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Deacons brace for ‘better’ Clemson team

October 6, 2017

Coming off a national championship and having two players picked in the first of the 2017 NFL Draft, one of three things was possible for Clemson football: it could drop off, it could be at the same level or, somehow, it could improve.

The third scenario appears to be the case for the Tigers.

Quarterback Deshaun Watson and wide receiver Mike Williams were first-round NFL picks. Running back Wayne Gallman, receiver Artavis Scott and tight end Jordan Leggett are all gone. On defense, four All-ACC players departed. Some serious firepower that beat Alabama on that Monday night in January wasn’t going to be a problem for the ACC anymore.

And yet, here are the Tigers, knocking off three top-15 teams in the past four weeks.

“Every year I look at depth charts, you look at Clemson last year and you think, ‘OK, Deshaun’s gonna graduate, Williams is going to graduate … ’ You think, ‘OK, maybe next year is the year maybe they take a little bit of a dip,’” Wake Forest coach Dave Clawson said. “And somehow, someway, they lose all these really good players and then they come back the next year and they’re just as good, if not better.

“I think right now they’re probably playing better overall football than when we played them a year ago.”

The Tigers (5-0) might have had bigger talent drop-offs with other replacements, but no position was more crucial to find the next-man-up than at quarterback. That’s where Kelly Bryant has entered in Watson’s void, turning Clemson back into a true spread-option offense that features a running threat at quarterback.

Bryant leads the Tigers with 85 carries, 362 yards and seven touchdowns. Defending against designed quarterback runs brings a new element to the Clemson’s offense that it didn’t need a year ago.

“When it’s quarterback run game, it’s really hard to outnumber. And so that’s a huge challenge to have enough people around it while still being sound on other stuff,” Wake Forest defensive coordinator Jay Sawvel said. “You turn around and hand the ball off, the quarterback’s out of the play. If you just run a zone-read, you have a guy on the dive and the quarterback and it’s not a big deal.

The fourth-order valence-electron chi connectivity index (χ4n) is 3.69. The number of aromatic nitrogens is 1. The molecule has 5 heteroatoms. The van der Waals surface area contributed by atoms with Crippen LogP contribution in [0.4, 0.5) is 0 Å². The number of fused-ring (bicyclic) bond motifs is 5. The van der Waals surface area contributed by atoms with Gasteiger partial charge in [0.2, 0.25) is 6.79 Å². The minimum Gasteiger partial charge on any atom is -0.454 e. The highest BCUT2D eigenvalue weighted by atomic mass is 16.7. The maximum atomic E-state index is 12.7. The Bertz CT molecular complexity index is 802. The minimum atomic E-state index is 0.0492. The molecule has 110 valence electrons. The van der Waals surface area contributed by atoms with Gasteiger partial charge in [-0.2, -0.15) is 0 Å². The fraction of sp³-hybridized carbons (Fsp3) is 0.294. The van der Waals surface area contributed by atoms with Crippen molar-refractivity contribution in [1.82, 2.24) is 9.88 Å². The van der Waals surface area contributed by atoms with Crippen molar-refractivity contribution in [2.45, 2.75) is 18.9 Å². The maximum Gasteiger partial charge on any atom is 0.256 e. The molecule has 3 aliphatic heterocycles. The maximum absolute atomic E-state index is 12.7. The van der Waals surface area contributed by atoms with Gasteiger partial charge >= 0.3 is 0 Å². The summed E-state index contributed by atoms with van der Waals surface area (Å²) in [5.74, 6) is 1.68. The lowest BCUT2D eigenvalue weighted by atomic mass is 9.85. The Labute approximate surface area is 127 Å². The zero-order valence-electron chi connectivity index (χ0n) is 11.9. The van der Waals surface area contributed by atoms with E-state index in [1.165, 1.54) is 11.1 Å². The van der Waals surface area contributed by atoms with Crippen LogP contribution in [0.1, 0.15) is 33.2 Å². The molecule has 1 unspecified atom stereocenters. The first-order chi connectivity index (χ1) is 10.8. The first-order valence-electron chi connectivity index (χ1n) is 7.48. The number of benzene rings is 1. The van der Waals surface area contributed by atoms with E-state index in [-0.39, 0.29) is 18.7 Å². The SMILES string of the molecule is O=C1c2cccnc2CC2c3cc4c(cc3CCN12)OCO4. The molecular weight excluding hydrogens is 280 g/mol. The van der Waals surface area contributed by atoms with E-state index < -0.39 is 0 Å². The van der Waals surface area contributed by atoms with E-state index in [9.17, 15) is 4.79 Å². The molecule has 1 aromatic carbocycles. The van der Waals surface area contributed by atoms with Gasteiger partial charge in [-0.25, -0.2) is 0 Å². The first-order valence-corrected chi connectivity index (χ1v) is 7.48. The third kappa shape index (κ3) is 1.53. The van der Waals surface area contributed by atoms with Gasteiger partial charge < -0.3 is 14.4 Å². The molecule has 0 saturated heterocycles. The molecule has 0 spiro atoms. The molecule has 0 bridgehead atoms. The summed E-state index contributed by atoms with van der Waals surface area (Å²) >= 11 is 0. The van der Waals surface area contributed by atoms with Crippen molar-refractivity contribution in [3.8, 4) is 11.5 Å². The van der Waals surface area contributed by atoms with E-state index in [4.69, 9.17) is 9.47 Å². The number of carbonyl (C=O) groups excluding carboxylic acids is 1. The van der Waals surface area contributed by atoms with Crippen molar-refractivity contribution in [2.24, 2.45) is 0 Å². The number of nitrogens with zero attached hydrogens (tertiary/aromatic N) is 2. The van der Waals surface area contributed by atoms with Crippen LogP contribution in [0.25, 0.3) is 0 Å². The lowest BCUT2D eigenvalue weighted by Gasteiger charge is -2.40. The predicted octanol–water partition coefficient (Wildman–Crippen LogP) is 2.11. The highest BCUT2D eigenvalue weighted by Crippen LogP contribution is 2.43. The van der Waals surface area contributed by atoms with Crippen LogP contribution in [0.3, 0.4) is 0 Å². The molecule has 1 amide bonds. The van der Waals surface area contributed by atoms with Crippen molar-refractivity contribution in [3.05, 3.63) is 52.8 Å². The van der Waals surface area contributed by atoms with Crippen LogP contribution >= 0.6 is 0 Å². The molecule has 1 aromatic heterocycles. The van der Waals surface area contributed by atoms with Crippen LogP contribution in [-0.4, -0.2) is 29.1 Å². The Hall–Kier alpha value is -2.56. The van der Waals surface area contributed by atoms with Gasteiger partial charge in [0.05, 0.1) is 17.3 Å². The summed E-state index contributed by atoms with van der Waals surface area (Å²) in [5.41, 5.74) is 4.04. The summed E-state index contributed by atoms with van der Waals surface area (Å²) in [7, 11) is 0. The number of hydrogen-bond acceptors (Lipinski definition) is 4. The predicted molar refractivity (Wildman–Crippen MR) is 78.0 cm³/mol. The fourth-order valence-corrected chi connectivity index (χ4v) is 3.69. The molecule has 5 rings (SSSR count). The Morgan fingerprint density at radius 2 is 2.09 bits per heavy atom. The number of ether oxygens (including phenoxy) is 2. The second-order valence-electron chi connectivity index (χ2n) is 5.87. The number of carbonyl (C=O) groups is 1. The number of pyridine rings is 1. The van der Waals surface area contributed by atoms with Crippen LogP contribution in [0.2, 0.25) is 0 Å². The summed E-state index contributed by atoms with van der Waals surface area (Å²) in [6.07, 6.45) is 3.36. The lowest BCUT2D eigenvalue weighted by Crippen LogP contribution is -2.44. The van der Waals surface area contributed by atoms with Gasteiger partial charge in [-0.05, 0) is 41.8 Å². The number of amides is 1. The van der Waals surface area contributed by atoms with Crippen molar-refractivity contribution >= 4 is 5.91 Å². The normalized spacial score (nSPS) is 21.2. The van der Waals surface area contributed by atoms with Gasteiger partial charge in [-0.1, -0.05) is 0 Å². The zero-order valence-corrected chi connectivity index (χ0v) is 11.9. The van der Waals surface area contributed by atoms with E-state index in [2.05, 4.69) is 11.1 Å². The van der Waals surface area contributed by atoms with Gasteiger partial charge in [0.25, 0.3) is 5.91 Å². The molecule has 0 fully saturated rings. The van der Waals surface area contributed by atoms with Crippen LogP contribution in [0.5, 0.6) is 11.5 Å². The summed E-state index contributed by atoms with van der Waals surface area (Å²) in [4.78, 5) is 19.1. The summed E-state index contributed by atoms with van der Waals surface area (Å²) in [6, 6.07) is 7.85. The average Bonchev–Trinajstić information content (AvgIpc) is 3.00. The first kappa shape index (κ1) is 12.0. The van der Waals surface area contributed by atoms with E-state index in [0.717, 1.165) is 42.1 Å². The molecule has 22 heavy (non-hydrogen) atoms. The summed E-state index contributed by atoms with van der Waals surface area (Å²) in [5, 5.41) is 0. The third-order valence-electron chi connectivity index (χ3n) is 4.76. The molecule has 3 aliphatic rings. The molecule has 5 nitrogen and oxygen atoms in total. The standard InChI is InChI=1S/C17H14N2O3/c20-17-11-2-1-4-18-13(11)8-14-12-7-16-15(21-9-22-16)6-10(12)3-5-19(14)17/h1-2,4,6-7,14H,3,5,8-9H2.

“But when you’re talking quarterback run game with pullers and counters and all those things, this stuff becomes a challenge. So that’s — we’re working hard on it this week, but that’s the challenge that they present to everybody and that’s why the quarterback runs is that many times.”

The other factor to be considered about the Tigers’ offense is that the line is playing its best of recent years, Clawson said. He noted that two years ago, when Clemson lost in the title game, that the unit was spotted with inexperience.

Now, those players have grown up, led by junior left tackle Mitch Hyatt. Center Justin Falcinelli and right guard Tyrone Crowder are graduate students.

The strength of the Tigers’ defense is, like most ACC teams, on the defensive line. Defensive tackles Christian Wilkins and Dexter Lawrence are the best interior combination in the league, perhaps the country.

And Wake Forest guard Phil Haynes can’t wait to face them.

“When we come into these games, we get the scouting report, ‘Oh, this guy’s one of the best players in the country.’ I’m like, ‘Wow, I get a chance to see where I’m at.’ I love it,” Haynes said. “I’m always up for it. I love playing against good players, I have all my life. … The better the player, I think the better I play, honestly. That’s how I am.”

And that’s how a lot of the Deacons (4-1) will have to be against Clemson.